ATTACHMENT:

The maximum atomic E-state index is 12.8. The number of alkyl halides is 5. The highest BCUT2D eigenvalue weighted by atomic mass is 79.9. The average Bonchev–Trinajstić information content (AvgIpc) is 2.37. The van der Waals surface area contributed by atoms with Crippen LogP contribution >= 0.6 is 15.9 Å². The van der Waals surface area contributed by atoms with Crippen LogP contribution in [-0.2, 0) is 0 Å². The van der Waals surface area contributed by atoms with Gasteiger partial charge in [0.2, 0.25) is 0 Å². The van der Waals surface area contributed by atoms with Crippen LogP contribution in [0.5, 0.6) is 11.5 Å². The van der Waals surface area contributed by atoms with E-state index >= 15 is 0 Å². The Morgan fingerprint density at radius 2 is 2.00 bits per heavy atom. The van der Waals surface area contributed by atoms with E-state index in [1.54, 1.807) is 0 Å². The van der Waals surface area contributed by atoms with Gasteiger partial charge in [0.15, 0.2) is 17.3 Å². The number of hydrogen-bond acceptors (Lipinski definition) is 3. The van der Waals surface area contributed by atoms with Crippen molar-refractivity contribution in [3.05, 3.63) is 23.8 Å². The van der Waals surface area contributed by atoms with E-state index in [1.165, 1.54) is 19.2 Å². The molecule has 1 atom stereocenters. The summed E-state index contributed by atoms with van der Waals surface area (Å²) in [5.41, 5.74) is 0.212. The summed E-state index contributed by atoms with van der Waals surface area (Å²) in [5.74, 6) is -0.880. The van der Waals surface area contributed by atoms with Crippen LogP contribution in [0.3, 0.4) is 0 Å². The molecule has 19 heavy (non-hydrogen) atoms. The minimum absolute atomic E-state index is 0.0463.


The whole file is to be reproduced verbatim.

The maximum atomic E-state index is 12.8. The number of alkyl halides is 5. The highest BCUT2D eigenvalue weighted by atomic mass is 79.9. The average Bonchev–Trinajstić information content (AvgIpc) is 2.37. The van der Waals surface area contributed by atoms with Crippen LogP contribution >= 0.6 is 15.9 Å². The van der Waals surface area contributed by atoms with Crippen LogP contribution in [-0.2, 0) is 0 Å². The van der Waals surface area contributed by atoms with Gasteiger partial charge in [0.2, 0.25) is 0 Å². The van der Waals surface area contributed by atoms with Crippen LogP contribution in [0.5, 0.6) is 11.5 Å². The van der Waals surface area contributed by atoms with E-state index >= 15 is 0 Å². The Morgan fingerprint density at radius 2 is 2.00 bits per heavy atom. The van der Waals surface area contributed by atoms with E-state index in [1.54, 1.807) is 0 Å². The van der Waals surface area contributed by atoms with Gasteiger partial charge in [0.15, 0.2) is 17.3 Å². The number of hydrogen-bond acceptors (Lipinski definition) is 3. The van der Waals surface area contributed by atoms with Crippen molar-refractivity contribution in [3.05, 3.63) is 23.8 Å². The van der Waals surface area contributed by atoms with E-state index in [1.165, 1.54) is 19.2 Å². The molecule has 1 atom stereocenters. The summed E-state index contributed by atoms with van der Waals surface area (Å²) in [5.41, 5.74) is 0.212. The summed E-state index contributed by atoms with van der Waals surface area (Å²) in [5.74, 6) is -0.880. The van der Waals surface area contributed by atoms with Crippen LogP contribution in [0.3, 0.4) is 0 Å². The molecule has 19 heavy (non-hydrogen) atoms. The minimum absolute atomic E-state index is 0.0463.